Thursday, 30 June 2011


Safely in Plymouth. We went for a drive up onto Dartmoor today, a stop at The Plume of Feathers at Princetown was deemed essential as part of any trip to that esteemed town.

This was always the walkers pub, full of damp people with mud on their boots and coats that steamed in front of the fire, noted for excellent beer and hearty food such as hamburgers and chips and the good old west country staple, the pasty. Today it was full of smartly dressed, elderly couples indulging in a Trio of Smoked Fish and Roast Pork Belly with apple mash at eye watering prices. Mind you the beer was still good and the food was excellent, just that the whole atmosphere was gone, shame but I suppose that's what they call progress.
Other buildings remain,

this is the High Moorland Visitor Centre, originally the Duchy Hotel and then the prison officers social club, certainly had a varied life. Of course one building dominates the whole town, indeed it is the reason for the towns existence,

Dartmoor Prison, long the most feared gaol in the land, now just cat.C prisoners and all the comforts of home.

The entrance to the infamous quarry where those miscreants sentenced to hard labour would spend long days pointlessly reducing blocks of Dartmoor granite to gravel just using sledge hammers, now long disused.

Just a couple of the many Tors that are such a feature of the high moor, weathered stumps of ancient volcanic activity and off in the distance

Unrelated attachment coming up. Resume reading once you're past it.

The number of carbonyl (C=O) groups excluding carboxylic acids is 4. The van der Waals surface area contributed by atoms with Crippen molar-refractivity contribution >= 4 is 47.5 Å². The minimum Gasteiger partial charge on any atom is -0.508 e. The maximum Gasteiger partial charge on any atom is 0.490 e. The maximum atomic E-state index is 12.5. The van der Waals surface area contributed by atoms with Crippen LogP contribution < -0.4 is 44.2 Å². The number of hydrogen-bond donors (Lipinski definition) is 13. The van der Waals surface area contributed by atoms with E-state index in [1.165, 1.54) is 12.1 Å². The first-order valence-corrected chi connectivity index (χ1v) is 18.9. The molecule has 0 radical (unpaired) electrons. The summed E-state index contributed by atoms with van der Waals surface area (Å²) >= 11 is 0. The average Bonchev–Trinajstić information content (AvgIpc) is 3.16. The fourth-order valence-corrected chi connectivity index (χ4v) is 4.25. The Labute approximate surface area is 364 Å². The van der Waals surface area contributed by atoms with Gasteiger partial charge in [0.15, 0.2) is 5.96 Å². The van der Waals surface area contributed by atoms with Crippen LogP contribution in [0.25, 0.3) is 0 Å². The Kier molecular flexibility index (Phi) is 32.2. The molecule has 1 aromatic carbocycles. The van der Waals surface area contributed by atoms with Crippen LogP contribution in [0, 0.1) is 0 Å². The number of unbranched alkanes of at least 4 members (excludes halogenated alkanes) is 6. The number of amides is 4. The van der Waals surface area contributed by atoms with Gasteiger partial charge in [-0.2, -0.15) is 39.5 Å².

the conical hill of Brent Tor with the tiny church of St. Michael de Rupe perched on top.

I borrowed this picture, but it gives an idea of the size. The hill is solid granite and in the past they had to use gunpowder to blast the graves as digging was impossible.
We stopped at Pork Hill car park for an ice cream and to take in the view, on a clear day you can see far into   Cornwall,

unfortunately today was not overly clear.
Since moving onto Armadillo Dartmoor is about the only thing I really miss, its thousands of years of human habitation has shaped but not altered the brooding presence that is The Moor.

Watch this space.........

Monday, 27 June 2011

Norbury Junction (Yet again).

We had our curry at Brewood (Pronounced Brood) and moved on toward Norbury Junction,

over the A5 aqueduct

we passed the boatyard where this shell has resided for at least four years. I think if it was fitted out it would make a brilliant boat, shame, just checked my pockets, not enough small change to do it.
Through a typical Shroppie cutting

to Wheaton Aston where, as we worked through the lock, it started to chuck it down, again. We stopped below the lock to water and when we left I took this photo',

yes it is the services block at Wheaton Aston and IT WAS FULLY FUNCTIONAL.  We also passed this boat,

the idea is, that by camouflaging half the boat, B.W. will be confused as to its length and the licence will be cheaper! No? Oh well.
Sunday was spent at Little Onn, hottest day of the year and not before time.

The day ended with a truly spectacular sunset, these pictures do not do justice to the colours.
Now at Norbury, weather is hot, sticky and trying to rain with thunder storms forecast, back to normal then.

We went down the cafe for a bacon butty when we arrived and, as we crossed the bridge, we could hear the wonderfully syncopated beat of a Bolinder approaching, it was

Spey, one of Clayton's old tar boats.
Tomorrow we put Armadillo up the side arm and on Wednesday we pick up the car and off to Plymouth, so posts may be a bit irregular over the next week or so.

Watch this space............

Thursday, 23 June 2011